Bunnies, Bears and Other Stories to Beat the January Blues

Five recent scientific success stories to cheer you up on a dreary day ⛅️

As the excitement of welcoming a new year wears off, January’s days can start to drag. We pulled together a few of our favorite scientific success stories from this month as motivation to face the next eleven! 

From evaluating a global investment in our planet that’s starting to pay off, to discovering biodiversity in surprising places, here’s what gave us Earth Optimism in January: 

1. The Ozone Hole Is on Track to Mend Itself Within Decades 

The United Nations found that Earth’s ozone layer is slowly beginning to heal itself after decades of phasing out the harmful chemicals that depleted it. Following the discovery of an ozone “hole” above the poles in the 1980’s, the global community came together to design the Montreal Protocol and stop the worst offenders from continuing to erode the planet’s natural defenses against solar radiation. Estimates suggest that these measures have also helped avoid 0.5°C of global warming, and the success of ozone-protection efforts could inspire further climate action. 

Two maps of Antarctica are presented side-by-side to show the difference between ozone levels in 2000 and 2018. The 2000 map has a much larger purple-blue blob compared to the 2018 map, showing how the ozone hole is shrinking over time.
The purple and blue regions on these maps indicate areas of low ozone over Antarctica. Notice how the left map, which is from the year 2000, has a much larger area of low ozone than the right map, which is from 2018. National Aeronautics and Space Administration (NASA)

2. “Barren” Underwater Sand Flats More Biodiverse Than We Thought 

When thinking about ocean life, most people picture bustling coral reefs or swaying seagrass meadows. However, new research indicates that sand flats – the seemingly empty stretches of open seafloor between the more vibrant-looking ecosystems – are home to more species than expected. Scientists from the Smithsonian Environmental Research Center and the MarineGEO program report that sand flats in Belize harbor the highest percentage of unique species that don’t appear in nearby tropical habitats. The team suggests that this surprising biodiversity needs to be considered when designing marine protected areas and other conservation actions. 

Translucent teal waters cast rippling shadows on an empty expanse of underwater sand.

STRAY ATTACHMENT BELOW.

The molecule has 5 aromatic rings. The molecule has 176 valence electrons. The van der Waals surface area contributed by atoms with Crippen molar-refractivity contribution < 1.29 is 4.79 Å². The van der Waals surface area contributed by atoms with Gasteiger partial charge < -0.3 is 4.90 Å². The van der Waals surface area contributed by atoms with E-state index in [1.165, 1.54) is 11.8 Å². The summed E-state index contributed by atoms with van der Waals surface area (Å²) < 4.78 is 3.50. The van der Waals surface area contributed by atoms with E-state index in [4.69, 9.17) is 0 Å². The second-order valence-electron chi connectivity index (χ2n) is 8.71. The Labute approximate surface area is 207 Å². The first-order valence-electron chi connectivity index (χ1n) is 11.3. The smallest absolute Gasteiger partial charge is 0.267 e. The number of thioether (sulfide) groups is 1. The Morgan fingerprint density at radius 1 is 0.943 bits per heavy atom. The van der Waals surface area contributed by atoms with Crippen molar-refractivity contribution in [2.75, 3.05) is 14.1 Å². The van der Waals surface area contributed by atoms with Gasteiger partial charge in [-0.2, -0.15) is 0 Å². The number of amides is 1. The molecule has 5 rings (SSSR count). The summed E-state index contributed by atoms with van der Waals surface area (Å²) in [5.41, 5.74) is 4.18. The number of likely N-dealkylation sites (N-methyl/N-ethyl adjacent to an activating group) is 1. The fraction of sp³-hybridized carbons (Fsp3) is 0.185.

Some parts of the sandy sea floor may look empty, but turns out many species seek out food or dig burrows in these habitats.

3. Farmers May Not Have to Choose Between Crops and Solar Panels 

Farmland and energy plants can both take up a lot of space, but thanks to innovative new “agrivoltaic” strategies, communities may soon be able to get their food and fuel from the same places. Building photovoltaic (PV) panels on agricultural land can generate clean solar power while shielding crops – and the thirsty soils that sustain them – from the harshest sunlight during the hottest part of the day. Researchers around the world are working with farmers to refine their techniques so they can both feed and power our planet far into the future. 

Purple flowers spring up around an array of solar panels.
With careful planning, plants and solar panels can coexist, giving farmers an opportunity to produce both food and energy.

4. Can Scientists Save the World’s Tiniest Rabbit? 

The Columbia basin pygmy rabbit is roughly the size of a softball and weighs less than a pound, but they’re tough enough to thrive in the “sagebrush sea” of central Washington. However, with farms and ranches encroaching on their habitat, and wildfires burning through what’s left, their population dwindled dramatically in the early 2000’s. Thanks to a captive breeding program, pygmy rabbits are bouncing back, so researchers are working with ranchers to find ideal habitat and better prepare captive-born bunnies for life in the wild. 

A rabbit wrapped in a towel fits easily in the hands of a caretaker.
The Columbia basin pygmy rabbit is in good hands as researchers consider the best ways to return captive-born bunnies to the wild. U.S. Fish and Wildlife Service

5. Five Revolutionary Technologies Helping Scientists Study Polar Bears 

We still have a lot to learn about polar bears, from how they survive in some of the harshest ecosystems on the planet to how they’re adapting to our rapidly changing climate. Since they spend most of their lives on solitary journeys across treacherous sea ice, though, it can be challenging for researchers to find the answers we need. Thanks to advanced tools – including tracking devices that stick to fur like a burr, radar and AI models that can find bears from afar, and even bear-sized treadmills and pools to measure their movements in captivity – we’re discovering new ways to protect polar bears and their frozen home. 

A polar bear lies flat on a sheet of ice to sloppily slurp up some water.
Polar bears can be hard to find – and risky to approach – but scientists are finding innovative ways to study them from a safe distance.